Running Sunglasses (Black/Teal)

$25.00

NO SLIP – We use special grip coating to construct our frame to help eliminate slippage when sweating.
NO BOUNCE – Our frame is snug and light weight, with a comfortable fit to prevent bouncing while running.
POLARIZED LENSES – Our lenses offer UV400 protection that blocks 100% of those harmful UVA and UVB rays. They also feature glare-­reducing, polarized lenses because you deserve the best.
GREAT PRICE – A reasonable price that won’t bankrupt you if you happen to sit on them or leave them at a bar.
NO LEOPARDS – Plus, no one wearing the goodr Running Sunglasses has ever been attacked by a leopard (as far as we know).

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PRODUCT SPECS

 

Have you ever wondered how it is that we have the technology to put a robot on Mars, but haven’t figured out how to make black running sunglasses look good? Well, wonder no more because the scientists at goodr have developed The goodr Black Running Sunglasses, the perfect sunglasses for the stylish runner. We designed The goodr Black Running Sunglasses to look good(r) and stay comfortably on your face whether you’re haulin’ ass down a mountain trail or drinking beers in a Mexican cantina. Quite simply the best looking running sunglasses you can buy for less than $50.

1 Lens: Polarized
2 Lens: UV400 Protection
3 Frame: PC frame with grip coating
4 Weight: 22 grams
5 Color: Black with Teal Lens
6 Color Name: Vincent’s Absinthe Night Terrors

PRODUCT ORIGIN STORY

Vincent’s Absinthe Night Terrors

VINCENT VAN GOGH: Tortured Genius or Social Alcoholic?

It’s unclear how much of the absinthe he had drunk when he first saw the green fairy.  Almost certainly too much.  He sat at his usual table in the corner of the bar where he would spend hours sketching in preparation for his next painting, all the while taking down glass after glass of milky green liquid.  It helped him focus on his art.  At least that’s what he told other people.  Really, he just loved getting wasted and hitting on the red-headed waitress that worked there.

Normally, he would have excused the sight of a green fairy as a cliché hallucination brought on by his over-indulgence.  (I mean, really? A green fairy?  He was more creative than that.)  The drink played with your perceptions and made you question those things you normally take for granted. But this… this was different.  

The fairy looked “off” somehow.  He was admittedly inexperienced with fairies, but he was fairly certain that this one did not have good intentions. It flew in erratic fits, sometimes landing briefly on the ground and then jetting off at an odd angle.  It wore a cheap V for Vendetta-style Guy Fawkes mask , clearly a thrift store impulse buy in an attempt either to make himself seem more historically relevant, or to cover a hideous visage; perhaps both.  More disturbing, it was carrying some sort of razor blade.   

The closer the fairy came, the more panic began to set in.  He looked around desperately at the other bar patrons.   Some were engaged in quiet conversation, but most kept their eyes fixed down at their drinks. None appeared to notice the fairy. Oddly, the red-headed waitress stared at him from behind the bar but gave no indication that she saw the nightmare approaching him either.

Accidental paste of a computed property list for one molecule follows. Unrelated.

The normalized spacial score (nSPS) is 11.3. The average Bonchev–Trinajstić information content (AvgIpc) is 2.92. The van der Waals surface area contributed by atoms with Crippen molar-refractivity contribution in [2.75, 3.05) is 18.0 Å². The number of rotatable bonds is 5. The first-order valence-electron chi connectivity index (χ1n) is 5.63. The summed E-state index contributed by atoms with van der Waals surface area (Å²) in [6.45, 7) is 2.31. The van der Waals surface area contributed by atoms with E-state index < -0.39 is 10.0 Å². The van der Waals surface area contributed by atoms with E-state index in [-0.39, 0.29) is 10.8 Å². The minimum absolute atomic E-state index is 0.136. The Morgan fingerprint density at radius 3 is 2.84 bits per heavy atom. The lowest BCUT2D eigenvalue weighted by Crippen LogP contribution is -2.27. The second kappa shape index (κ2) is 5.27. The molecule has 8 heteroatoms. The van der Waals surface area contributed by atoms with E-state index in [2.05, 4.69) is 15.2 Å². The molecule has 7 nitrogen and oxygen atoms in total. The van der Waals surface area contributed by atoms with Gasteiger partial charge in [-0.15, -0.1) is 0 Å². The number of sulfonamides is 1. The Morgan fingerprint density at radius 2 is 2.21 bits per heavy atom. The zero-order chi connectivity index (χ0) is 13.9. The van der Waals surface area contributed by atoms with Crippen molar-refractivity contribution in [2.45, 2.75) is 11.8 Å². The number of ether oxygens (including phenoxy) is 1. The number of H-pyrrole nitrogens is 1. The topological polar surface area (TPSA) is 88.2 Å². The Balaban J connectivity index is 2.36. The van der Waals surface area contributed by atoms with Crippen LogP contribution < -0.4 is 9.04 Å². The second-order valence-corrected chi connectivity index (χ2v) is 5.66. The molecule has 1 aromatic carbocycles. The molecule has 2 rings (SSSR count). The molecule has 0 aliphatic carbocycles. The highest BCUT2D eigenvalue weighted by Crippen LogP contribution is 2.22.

Then, in a movement that defied the laws of nature, the fairy launched itself at his face. He screamed as the fairy latched on and an outrageous scuffle ensued as he madly attempted to pry the monster off.  Suddenly, he felt a searing pain on his ear.  Summoning all of his strength, he grabbed the fairy and threw it to the ground.  To his horror, he could see that the fairy was laughing as it hit the ground.  It was covered in blood. His blood. In one of its hands it still held the razor blade, now bloody. In the other hand was a chunk of his ear.

Without thinking, he grabbed the bottle of absinthe and smashed it down on the fairy over and over again until the bottle cracked and broke and the remains of the beast were thoroughly mixed with the absinthe.  

As he looked up from the mess, he saw that not one bar patron had looked his way.  But the red-headed waitress was still staring at him.  As he made to get up and walk over to her, she reached into a pocket in her dress and pulled out a pair of sunglasses.  Matte black frames and lenses of absinthe.  She slipped them on and mouthed “Wake up.”

And with that, Vincent woke up violently in his bed.  His headache was legendary.  Jesus that was a hell of a nightmare, he thought to himself.  As he sat up, he felt a warm liquid run from the side of his head and down his neck.  He touched his left ear and his hand returned bloody.  Startled, he looked around the room, steeling himself to see that damned fairy.  But the only thing that caught his attention was his nightstand on top of which was a half empty bottle of absinthe, a bloody razor blade and a pair of black sunglasses with teal lenses.   

Vincent shook his head in disgust.  That dream was probably a message of some sort.  Maybe he should stop drinking that green shit. It was no good for him.  He had the same thought a few more times as he drank from the bottle that morning.

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